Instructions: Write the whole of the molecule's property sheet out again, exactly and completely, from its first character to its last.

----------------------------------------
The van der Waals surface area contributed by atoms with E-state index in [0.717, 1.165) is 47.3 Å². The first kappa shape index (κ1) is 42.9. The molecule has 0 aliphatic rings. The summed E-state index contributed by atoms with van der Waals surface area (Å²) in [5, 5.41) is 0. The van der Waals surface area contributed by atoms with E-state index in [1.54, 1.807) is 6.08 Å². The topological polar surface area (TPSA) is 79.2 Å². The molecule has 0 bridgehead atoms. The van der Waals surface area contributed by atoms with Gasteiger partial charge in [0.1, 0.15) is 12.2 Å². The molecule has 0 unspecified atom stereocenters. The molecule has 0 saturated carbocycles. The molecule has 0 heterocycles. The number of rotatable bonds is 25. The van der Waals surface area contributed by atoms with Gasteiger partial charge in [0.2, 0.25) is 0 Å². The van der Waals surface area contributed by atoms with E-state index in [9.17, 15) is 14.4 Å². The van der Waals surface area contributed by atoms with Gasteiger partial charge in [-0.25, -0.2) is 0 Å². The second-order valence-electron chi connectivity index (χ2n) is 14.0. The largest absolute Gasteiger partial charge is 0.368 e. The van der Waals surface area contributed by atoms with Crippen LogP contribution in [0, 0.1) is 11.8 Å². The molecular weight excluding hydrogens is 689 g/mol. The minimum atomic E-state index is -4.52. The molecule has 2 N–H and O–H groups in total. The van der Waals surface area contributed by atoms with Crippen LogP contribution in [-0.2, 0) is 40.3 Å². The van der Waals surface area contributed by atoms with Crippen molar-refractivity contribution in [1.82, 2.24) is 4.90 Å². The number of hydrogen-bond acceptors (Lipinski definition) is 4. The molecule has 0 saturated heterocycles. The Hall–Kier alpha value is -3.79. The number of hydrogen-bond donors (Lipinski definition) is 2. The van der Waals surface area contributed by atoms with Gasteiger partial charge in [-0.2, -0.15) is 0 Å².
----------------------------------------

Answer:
The van der Waals surface area contributed by atoms with E-state index in [0.717, 1.165) is 47.3 Å². The first kappa shape index (κ1) is 42.9. The molecule has 0 aliphatic rings. The summed E-state index contributed by atoms with van der Waals surface area (Å²) in [5, 5.41) is 0. The van der Waals surface area contributed by atoms with E-state index in [1.54, 1.807) is 6.08 Å². The topological polar surface area (TPSA) is 79.2 Å². The molecule has 0 bridgehead atoms. The van der Waals surface area contributed by atoms with Gasteiger partial charge in [0.1, 0.15) is 12.2 Å². The molecule has 0 unspecified atom stereocenters. The molecule has 0 saturated carbocycles. The molecule has 0 heterocycles. The number of rotatable bonds is 25. The van der Waals surface area contributed by atoms with Gasteiger partial charge in [0.2, 0.25) is 0 Å². The van der Waals surface area contributed by atoms with E-state index in [9.17, 15) is 14.4 Å². The van der Waals surface area contributed by atoms with Gasteiger partial charge in [-0.25, -0.2) is 0 Å². The second-order valence-electron chi connectivity index (χ2n) is 14.0. The largest absolute Gasteiger partial charge is 0.368 e. The van der Waals surface area contributed by atoms with Crippen LogP contribution in [0, 0.1) is 11.8 Å². The molecular weight excluding hydrogens is 689 g/mol. The minimum atomic E-state index is -4.52. The molecule has 2 N–H and O–H groups in total. The van der Waals surface area contributed by atoms with Crippen LogP contribution in [-0.2, 0) is 40.3 Å². The van der Waals surface area contributed by atoms with Crippen molar-refractivity contribution in [1.82, 2.24) is 4.90 Å². The number of hydrogen-bond acceptors (Lipinski definition) is 4. The molecule has 0 saturated heterocycles. The Hall–Kier alpha value is -3.79. The number of hydrogen-bond donors (Lipinski definition) is 2. The van der Waals surface area contributed by atoms with Gasteiger partial charge in [-0.2, -0.15) is 0 Å².